Light fog this morning which cleared up with a southeast winds and sunshine all day. Nets were up 6 hours 40 minutes with a capture of 122 new banded birds and 68 recaptures. Several more old banded Yellow Warblers and the Sharp-shinned Hawk we banded yesterday. The day’s catch included 31 species with 14 warbler species. Highlights for the day were a Summer Tanager female, Yellow-bellied Sapsucker female, Eastern Kingbird, and several Ruby-throated Hummingbirds. We heard the Summer Tanager calling when we set up the nets this morning and sure enough this afternoon she came low enough to visit the net. It was a surprise to see the sapsucker. They are normally gone by mid-May.

Summer Tanager female

A nice After-second Year (ASY) male Baltimore Oriole
with its great tail pattern to show off.

An interesting sighting today, while walking up to a net I saw a White-crowned Sparrow near the net on a log displaying its crest to another White-crown caught in the net. It was walking up and down the log with its feathers on its crown all poofed up. It looked like a black and white afro on its head. I have seen the crest raised so it looks like a point on its head but I had never seen the feathers on its head raised this much. This was like a small black and white striped golf ball on top of its head. There is never a boring moment in nature—that is for sure!

Top 7 species for the day:
White-throated Sparrow - 30
Yellow Warbler - 13
Gray Catbird - 12
White-crowned Sparrow - 8
Nashville Warbler - 7
Myrtle (Yellow-rumped) Warbler - 7
Red-winged Blackbird* - 7

*most of these were females coming to the ground to look for nesting material.

The weather may cause us to dodge raindrops tomorrow but it looks like a good chance for the second wave of migrants to make a push. Tonight the winds are to be south southeast with a low in the 50’s. It could be good for bird watching tomorrow. We shall see if the weatherman gets it right.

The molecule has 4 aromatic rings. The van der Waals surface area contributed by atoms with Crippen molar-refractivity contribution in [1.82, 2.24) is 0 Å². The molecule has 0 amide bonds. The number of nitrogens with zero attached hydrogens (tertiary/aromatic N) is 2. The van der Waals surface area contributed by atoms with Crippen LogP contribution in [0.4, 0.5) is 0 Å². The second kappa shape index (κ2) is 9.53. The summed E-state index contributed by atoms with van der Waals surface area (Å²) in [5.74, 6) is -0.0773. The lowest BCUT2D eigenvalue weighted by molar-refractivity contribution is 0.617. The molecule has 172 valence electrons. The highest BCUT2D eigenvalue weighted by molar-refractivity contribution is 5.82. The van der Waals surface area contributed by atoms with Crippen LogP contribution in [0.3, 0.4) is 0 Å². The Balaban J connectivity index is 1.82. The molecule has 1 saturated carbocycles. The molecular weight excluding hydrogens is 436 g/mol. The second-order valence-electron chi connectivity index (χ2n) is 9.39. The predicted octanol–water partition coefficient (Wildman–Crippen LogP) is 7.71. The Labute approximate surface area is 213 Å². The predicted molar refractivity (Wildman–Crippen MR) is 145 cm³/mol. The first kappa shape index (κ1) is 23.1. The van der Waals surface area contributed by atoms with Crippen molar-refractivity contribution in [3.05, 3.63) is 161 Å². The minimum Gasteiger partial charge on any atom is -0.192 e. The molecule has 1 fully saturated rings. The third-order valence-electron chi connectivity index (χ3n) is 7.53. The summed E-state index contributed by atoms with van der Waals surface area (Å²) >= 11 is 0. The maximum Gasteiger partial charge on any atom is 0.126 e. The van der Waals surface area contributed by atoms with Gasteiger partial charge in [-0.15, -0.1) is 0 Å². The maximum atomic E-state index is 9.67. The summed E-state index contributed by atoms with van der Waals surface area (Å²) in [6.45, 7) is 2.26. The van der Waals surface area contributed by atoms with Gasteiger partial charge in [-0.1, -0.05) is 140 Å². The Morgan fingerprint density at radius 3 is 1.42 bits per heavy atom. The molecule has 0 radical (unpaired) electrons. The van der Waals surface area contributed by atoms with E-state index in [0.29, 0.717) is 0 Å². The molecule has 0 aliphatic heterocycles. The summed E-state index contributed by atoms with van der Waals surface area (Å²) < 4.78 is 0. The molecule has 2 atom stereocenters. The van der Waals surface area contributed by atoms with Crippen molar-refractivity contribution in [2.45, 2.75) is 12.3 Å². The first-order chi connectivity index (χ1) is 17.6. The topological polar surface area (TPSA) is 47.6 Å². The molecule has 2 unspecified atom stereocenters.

Enjoy the day!

Monday, May 12, 2008

We caught a Ruby-throated Hummingbird in this weather...

The weather makes you wonder if it is May or April outside. Cool and drizzly this morning with a strong north wind which dampened the birds from moving around. The temperatures were in the low 50’s even by afternoon and the sun never came out. I never thought we would catch a Ruby-throated Hummingbird today in this weather but one male made an appearance. Another highlight for the day was a recapture of a Sharp-shinned Hawk we caught several days ago and a new one. We are up to 13 Sharpies for the spring. We had 25 recaptures today with 2 Yellow Warblers, 1 Warbling Vireo, 1 Prothonotary Warbler, 1 Common Yellowthroat, and 1 Gray Catbird returning to the station from previous years. We have not caught any foreign recoveries, i.e. someone else’s banded birds, yet this year.

Despite the weather we caught and banded 93 new birds, 30 species which included 15 species of warbler. At the first net check there was a net with 5 Rose-breasted Grosbeaks in it! What a noise they make! Their squawk is quite obnoxious---however, once you have heard it you can tell it is a grosbeak when you hear it anywhere! With the strong winds, the birds were hunkered down in areas out of the wind.

Here is the net with the grosbeaks in it,
just imagine the noise….

Top seven species for the day:

Nashville Warbler - 14
Yellow Warbler - 10
Red-winged Blackbird - 9
Rose-breasted Grosbeak - 6
White-throated Sparrow - 6
Black and White Warbler - 6
Gray Catbird - 5